Screening for Prostate Cancer: The Debate Continues
Marc R. Matrana, MD, MS, and Bradley Atkinson, PharmD
From University of Texas MD Anderson Cancer Center, Houston, Texas
The authors have no conflicts of interest to disclose.
Correspondence to: Marc R. Matrana, MD, MS, University of Texas MD Anderson Cancer Center, 1515 Holcombe Boulevard, Unit 463, Houston, TX 77030. E-mail: firstname.lastname@example.org
J Adv Pract Oncol 2013;4:16–21 |
DOI: 10.6004/jadpro.2013.4.1.2 |
© 2013 Harborside Press®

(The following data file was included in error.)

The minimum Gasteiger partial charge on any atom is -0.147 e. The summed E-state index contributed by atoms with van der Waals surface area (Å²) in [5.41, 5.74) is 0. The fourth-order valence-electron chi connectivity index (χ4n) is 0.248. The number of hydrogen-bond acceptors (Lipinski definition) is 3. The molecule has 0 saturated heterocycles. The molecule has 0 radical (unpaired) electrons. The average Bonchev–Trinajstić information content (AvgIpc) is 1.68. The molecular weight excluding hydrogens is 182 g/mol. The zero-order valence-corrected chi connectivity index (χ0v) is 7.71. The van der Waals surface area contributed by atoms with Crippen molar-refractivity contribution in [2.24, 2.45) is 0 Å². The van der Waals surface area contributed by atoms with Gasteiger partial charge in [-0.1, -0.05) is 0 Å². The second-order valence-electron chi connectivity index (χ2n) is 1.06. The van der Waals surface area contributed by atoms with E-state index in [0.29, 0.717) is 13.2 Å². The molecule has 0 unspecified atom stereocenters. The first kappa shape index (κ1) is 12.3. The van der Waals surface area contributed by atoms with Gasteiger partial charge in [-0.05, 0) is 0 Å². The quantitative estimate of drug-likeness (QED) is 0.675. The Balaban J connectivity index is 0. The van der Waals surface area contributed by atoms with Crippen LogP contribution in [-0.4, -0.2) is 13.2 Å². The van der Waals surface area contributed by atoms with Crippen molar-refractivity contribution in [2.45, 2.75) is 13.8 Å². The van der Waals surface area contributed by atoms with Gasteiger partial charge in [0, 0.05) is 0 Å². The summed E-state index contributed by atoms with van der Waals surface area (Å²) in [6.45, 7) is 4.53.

Other than skin cancer, prostate cancer is the most frequently diagnosed cancer in men, and it is the second leading cause of cancer-related death for males in the United States. Screening for prostate cancer using prostate-specific antigen testing became widely used by the late 1980s, augmenting the digital rectal exam. This led to a decline in the percentage of prostate cancer cases that were metastatic at diagnosis and a decrease in prostate cancer mortality. But some argued it led to overtreatment of prostate cancers as well. Recently, the U.S. Preventive Services Task Force (USPSTF) issued recommendations against routine prostate cancer screening in asymptomatic patients. The recent recommendations have created much controversy among medical professionals, patient advocate groups, and the general public. Most prostate cancer screening recommendations from professional organizations agree that an informed discussion and review of each individual patient’s clinical situation should drive the decision to screen or not to screen, but the current USPSTF recommendations largely remove patient and provider autonomy in this regard. They do not contribute toward personalized screening based on individualized patient risk profiles, characteristics, and preferences.
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